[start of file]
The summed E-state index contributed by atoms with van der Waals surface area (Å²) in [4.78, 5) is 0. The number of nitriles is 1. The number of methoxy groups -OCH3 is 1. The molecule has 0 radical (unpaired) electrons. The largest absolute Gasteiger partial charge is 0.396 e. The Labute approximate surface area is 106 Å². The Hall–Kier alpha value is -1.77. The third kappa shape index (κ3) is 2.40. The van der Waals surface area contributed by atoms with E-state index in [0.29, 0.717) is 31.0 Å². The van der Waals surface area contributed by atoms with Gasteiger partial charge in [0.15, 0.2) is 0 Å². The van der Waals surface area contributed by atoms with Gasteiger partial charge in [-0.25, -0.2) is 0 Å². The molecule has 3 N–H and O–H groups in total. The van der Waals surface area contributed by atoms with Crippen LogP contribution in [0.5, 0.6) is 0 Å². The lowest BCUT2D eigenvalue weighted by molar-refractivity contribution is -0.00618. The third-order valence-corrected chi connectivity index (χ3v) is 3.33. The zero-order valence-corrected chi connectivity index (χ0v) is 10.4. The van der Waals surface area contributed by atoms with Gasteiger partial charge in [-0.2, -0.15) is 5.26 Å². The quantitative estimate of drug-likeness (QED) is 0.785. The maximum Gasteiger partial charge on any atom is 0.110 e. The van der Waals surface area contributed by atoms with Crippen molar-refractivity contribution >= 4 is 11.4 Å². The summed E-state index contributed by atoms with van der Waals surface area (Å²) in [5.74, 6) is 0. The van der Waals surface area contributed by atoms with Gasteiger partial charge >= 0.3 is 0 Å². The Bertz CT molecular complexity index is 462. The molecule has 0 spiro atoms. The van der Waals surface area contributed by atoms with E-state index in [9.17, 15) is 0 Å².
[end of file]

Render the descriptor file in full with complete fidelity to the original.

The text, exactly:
The summed E-state index contributed by atoms with van der Waals surface area (Å²) in [4.78, 5) is 0. The number of nitriles is 1. The number of methoxy groups -OCH3 is 1. The molecule has 0 radical (unpaired) electrons. The largest absolute Gasteiger partial charge is 0.396 e. The Labute approximate surface area is 106 Å². The Hall–Kier alpha value is -1.77. The third kappa shape index (κ3) is 2.40. The van der Waals surface area contributed by atoms with E-state index in [0.29, 0.717) is 31.0 Å². The van der Waals surface area contributed by atoms with Gasteiger partial charge in [0.15, 0.2) is 0 Å². The van der Waals surface area contributed by atoms with Gasteiger partial charge in [-0.25, -0.2) is 0 Å². The molecule has 3 N–H and O–H groups in total. The van der Waals surface area contributed by atoms with Crippen LogP contribution in [0.5, 0.6) is 0 Å². The lowest BCUT2D eigenvalue weighted by molar-refractivity contribution is -0.00618. The third-order valence-corrected chi connectivity index (χ3v) is 3.33. The zero-order valence-corrected chi connectivity index (χ0v) is 10.4. The van der Waals surface area contributed by atoms with Gasteiger partial charge in [-0.2, -0.15) is 5.26 Å². The quantitative estimate of drug-likeness (QED) is 0.785. The maximum Gasteiger partial charge on any atom is 0.110 e. The van der Waals surface area contributed by atoms with Crippen molar-refractivity contribution >= 4 is 11.4 Å². The summed E-state index contributed by atoms with van der Waals surface area (Å²) in [5.74, 6) is 0. The van der Waals surface area contributed by atoms with Gasteiger partial charge >= 0.3 is 0 Å². The Bertz CT molecular complexity index is 462. The molecule has 0 spiro atoms. The van der Waals surface area contributed by atoms with E-state index in [9.17, 15) is 0 Å².